Nanotechnology, Science and Applications 01/2008; 1:33-44.
  • Source
    • "lates between 282 and 323 mOsm kg −1 which can be converted to 0·97% NaCl equivalents in open-eye tears, and to 0·89% in closed-eye tears (Terry and Hill 1978). An increase in salt concentration leads to a compression of the electric double layers around surfaces in suspension, which in turn affect the equilibrium between the attractive van der Waal's forces and repulsive electrostatic forces (Abbott et al. 1983). "
    [Show abstract] [Hide abstract]
    ABSTRACT: Adhesion of bacteria to hydrogel lenses is thought to be an initial step of ocular colonization allowing evasion of normal host defences. The salt concentration of media is an important parameter controlling microbial adhesion. Salinity varies from 0.97% NaCl equivalents in the open eye to 0.89% in the closed eye state. In this study, the effect of sodium chloride in the concentration range of 0.8-1.0% (w/v) NaCl on adhesion of ocular bacteria to soft contact lenses was investigated using a static adhesion assay. Pseudomonas aeruginosa was found to adhere to lenses in significantly greater amounts than Serratia marcescens, Flavobacterium meningosepticum, Stenotrophomonas maltophilia and Staphylococcus intermedius. Increasing NaCl from 0.8% to 1.0% (w/v) increased adhesion of all bacteria tested. This adhesion was strong since the organisms could not be removed by washing in low ionic buffer. Adhesion of these organisms did not correlate with their cell surface properties as determined by bacterial adhesion to hydrocarbons (BATH) and retention on sepharose columns.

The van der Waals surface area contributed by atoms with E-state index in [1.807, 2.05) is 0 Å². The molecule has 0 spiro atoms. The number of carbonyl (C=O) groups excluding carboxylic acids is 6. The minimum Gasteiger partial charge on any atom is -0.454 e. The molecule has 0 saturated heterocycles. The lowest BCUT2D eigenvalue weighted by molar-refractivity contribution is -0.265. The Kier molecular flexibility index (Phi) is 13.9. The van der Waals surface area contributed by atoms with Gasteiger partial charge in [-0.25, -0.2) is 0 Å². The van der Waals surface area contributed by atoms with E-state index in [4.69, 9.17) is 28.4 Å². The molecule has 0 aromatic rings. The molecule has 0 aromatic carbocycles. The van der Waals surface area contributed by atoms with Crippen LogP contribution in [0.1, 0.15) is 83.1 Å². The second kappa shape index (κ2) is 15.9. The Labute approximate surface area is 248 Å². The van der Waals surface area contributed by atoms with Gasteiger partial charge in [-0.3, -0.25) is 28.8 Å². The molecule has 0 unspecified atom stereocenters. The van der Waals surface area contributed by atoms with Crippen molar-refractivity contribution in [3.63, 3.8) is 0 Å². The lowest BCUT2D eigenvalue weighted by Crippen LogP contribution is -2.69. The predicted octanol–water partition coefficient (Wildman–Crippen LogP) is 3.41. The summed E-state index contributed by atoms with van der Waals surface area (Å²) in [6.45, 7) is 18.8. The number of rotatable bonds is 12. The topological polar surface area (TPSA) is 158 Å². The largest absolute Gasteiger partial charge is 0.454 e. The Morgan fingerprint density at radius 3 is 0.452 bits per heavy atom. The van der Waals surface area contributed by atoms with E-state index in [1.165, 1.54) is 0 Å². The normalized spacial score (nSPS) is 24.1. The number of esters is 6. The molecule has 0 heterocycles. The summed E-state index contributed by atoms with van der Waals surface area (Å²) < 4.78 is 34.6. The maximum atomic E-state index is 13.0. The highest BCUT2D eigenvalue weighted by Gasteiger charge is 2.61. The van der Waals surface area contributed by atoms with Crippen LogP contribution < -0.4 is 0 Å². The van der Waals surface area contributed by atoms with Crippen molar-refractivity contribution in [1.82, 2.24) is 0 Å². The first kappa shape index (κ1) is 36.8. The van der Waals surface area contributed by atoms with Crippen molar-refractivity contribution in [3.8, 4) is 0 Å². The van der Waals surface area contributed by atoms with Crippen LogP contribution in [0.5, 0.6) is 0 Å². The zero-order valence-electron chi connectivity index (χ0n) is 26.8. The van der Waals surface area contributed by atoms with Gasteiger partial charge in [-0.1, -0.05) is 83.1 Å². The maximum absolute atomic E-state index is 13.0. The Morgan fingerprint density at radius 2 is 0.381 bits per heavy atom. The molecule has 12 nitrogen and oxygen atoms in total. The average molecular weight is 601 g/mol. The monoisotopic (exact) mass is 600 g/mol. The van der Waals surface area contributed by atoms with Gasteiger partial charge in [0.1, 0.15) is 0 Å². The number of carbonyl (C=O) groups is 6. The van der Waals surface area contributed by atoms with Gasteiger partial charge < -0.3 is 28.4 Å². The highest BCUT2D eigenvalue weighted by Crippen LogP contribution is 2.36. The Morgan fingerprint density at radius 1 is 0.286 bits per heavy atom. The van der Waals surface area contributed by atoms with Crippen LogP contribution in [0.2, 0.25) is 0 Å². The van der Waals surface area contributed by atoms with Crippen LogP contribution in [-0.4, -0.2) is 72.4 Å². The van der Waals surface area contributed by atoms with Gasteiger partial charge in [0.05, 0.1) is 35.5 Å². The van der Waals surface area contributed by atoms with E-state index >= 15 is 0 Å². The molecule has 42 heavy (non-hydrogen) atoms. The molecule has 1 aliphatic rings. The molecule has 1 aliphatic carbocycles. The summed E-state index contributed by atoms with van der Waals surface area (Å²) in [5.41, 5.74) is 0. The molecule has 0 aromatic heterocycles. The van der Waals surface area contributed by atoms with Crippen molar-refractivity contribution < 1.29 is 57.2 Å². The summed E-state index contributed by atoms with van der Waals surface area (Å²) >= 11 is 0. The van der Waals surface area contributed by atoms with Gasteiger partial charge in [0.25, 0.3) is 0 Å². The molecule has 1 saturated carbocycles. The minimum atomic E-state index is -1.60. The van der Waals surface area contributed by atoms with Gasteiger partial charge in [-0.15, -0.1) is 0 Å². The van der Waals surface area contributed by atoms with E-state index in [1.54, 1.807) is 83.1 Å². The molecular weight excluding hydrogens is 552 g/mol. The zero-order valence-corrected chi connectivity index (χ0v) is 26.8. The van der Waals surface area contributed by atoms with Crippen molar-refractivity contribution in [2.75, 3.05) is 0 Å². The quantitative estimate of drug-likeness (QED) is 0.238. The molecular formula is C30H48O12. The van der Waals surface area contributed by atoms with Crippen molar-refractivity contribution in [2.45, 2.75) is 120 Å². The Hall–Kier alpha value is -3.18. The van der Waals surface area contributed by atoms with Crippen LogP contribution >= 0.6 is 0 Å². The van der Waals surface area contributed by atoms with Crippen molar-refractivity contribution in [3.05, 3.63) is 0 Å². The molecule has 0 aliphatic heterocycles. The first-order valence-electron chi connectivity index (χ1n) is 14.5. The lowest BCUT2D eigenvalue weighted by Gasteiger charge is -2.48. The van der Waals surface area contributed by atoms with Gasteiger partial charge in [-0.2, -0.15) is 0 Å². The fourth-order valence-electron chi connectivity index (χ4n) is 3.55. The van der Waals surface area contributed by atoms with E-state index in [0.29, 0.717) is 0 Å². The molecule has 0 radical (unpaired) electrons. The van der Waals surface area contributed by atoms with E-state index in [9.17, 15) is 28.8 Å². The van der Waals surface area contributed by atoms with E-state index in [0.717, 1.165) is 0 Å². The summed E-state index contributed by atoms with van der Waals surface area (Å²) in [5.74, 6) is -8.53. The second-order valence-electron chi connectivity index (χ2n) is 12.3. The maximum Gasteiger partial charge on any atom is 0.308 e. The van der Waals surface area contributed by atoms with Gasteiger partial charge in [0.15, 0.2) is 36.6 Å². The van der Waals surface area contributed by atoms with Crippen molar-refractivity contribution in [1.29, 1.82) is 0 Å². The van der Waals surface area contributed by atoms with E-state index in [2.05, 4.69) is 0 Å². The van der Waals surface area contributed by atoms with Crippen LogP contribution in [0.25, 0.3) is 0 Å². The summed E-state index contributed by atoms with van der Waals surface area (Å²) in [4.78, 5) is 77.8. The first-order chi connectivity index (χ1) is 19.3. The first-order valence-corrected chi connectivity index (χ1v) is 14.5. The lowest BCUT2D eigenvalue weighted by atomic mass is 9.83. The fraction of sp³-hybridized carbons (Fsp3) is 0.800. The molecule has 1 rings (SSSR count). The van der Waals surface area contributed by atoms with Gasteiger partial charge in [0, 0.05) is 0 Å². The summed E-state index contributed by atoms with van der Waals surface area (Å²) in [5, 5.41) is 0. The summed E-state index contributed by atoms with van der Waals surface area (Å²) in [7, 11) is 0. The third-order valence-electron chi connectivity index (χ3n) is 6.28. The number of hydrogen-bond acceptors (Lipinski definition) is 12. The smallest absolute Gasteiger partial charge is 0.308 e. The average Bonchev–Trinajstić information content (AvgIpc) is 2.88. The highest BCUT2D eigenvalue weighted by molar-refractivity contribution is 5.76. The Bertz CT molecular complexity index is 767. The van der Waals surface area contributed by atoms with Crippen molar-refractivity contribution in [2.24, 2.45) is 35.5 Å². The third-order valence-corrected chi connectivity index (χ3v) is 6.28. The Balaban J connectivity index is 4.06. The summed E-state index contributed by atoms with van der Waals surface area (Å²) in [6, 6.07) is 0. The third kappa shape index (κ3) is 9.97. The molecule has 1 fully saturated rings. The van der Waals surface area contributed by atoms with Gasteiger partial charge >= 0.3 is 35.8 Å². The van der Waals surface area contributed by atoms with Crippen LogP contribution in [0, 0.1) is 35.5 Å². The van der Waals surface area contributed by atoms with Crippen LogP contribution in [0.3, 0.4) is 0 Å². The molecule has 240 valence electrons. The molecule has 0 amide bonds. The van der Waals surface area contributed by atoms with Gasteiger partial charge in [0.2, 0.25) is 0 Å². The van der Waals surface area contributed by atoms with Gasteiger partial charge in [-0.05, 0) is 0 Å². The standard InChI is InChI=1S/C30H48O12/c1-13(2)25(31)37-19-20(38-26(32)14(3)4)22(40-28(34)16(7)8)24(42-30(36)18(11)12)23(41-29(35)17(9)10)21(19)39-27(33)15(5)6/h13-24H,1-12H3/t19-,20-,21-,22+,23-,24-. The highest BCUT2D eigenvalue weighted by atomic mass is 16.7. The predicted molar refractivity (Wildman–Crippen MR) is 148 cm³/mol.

Journal of Applied Microbiology 07/1998; 84(6):950-8. DOI:10.1046/j.1365-2672.1998.00427.x · 2.48 Impact Factor
Show more


13 Reads
Available from